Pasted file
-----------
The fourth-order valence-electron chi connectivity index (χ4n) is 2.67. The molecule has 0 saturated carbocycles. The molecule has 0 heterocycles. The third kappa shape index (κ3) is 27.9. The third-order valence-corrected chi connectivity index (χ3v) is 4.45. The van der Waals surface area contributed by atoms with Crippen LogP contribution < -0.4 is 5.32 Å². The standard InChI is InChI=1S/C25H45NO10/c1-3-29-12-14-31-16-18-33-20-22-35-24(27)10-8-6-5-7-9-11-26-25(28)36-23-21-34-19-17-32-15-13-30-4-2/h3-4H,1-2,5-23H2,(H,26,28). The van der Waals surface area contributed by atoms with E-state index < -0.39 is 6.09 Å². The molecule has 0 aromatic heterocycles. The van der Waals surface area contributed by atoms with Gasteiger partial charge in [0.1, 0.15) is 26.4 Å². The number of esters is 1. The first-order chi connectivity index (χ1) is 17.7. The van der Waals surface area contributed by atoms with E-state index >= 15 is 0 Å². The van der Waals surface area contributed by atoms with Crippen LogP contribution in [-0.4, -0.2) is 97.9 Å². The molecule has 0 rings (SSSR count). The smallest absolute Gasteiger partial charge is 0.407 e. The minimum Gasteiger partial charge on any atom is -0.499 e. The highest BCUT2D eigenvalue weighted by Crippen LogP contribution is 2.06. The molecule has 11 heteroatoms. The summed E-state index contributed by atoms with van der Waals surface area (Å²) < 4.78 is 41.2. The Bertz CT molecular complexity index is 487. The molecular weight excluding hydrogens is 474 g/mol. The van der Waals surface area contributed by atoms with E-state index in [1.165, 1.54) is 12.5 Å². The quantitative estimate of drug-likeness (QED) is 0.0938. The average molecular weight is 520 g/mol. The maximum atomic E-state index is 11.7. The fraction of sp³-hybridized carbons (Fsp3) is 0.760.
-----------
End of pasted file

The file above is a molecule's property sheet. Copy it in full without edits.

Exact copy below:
The fourth-order valence-electron chi connectivity index (χ4n) is 2.67. The molecule has 0 saturated carbocycles. The molecule has 0 heterocycles. The third kappa shape index (κ3) is 27.9. The third-order valence-corrected chi connectivity index (χ3v) is 4.45. The van der Waals surface area contributed by atoms with Crippen LogP contribution < -0.4 is 5.32 Å². The standard InChI is InChI=1S/C25H45NO10/c1-3-29-12-14-31-16-18-33-20-22-35-24(27)10-8-6-5-7-9-11-26-25(28)36-23-21-34-19-17-32-15-13-30-4-2/h3-4H,1-2,5-23H2,(H,26,28). The van der Waals surface area contributed by atoms with E-state index < -0.39 is 6.09 Å². The molecule has 0 aromatic heterocycles. The van der Waals surface area contributed by atoms with Gasteiger partial charge in [0.1, 0.15) is 26.4 Å². The number of esters is 1. The first-order chi connectivity index (χ1) is 17.7. The van der Waals surface area contributed by atoms with E-state index >= 15 is 0 Å². The van der Waals surface area contributed by atoms with Crippen LogP contribution in [-0.4, -0.2) is 97.9 Å². The molecule has 0 rings (SSSR count). The smallest absolute Gasteiger partial charge is 0.407 e. The minimum Gasteiger partial charge on any atom is -0.499 e. The highest BCUT2D eigenvalue weighted by Crippen LogP contribution is 2.06. The molecule has 11 heteroatoms. The summed E-state index contributed by atoms with van der Waals surface area (Å²) < 4.78 is 41.2. The Bertz CT molecular complexity index is 487. The molecular weight excluding hydrogens is 474 g/mol. The van der Waals surface area contributed by atoms with E-state index in [1.165, 1.54) is 12.5 Å². The quantitative estimate of drug-likeness (QED) is 0.0938. The average molecular weight is 520 g/mol. The maximum atomic E-state index is 11.7. The fraction of sp³-hybridized carbons (Fsp3) is 0.760.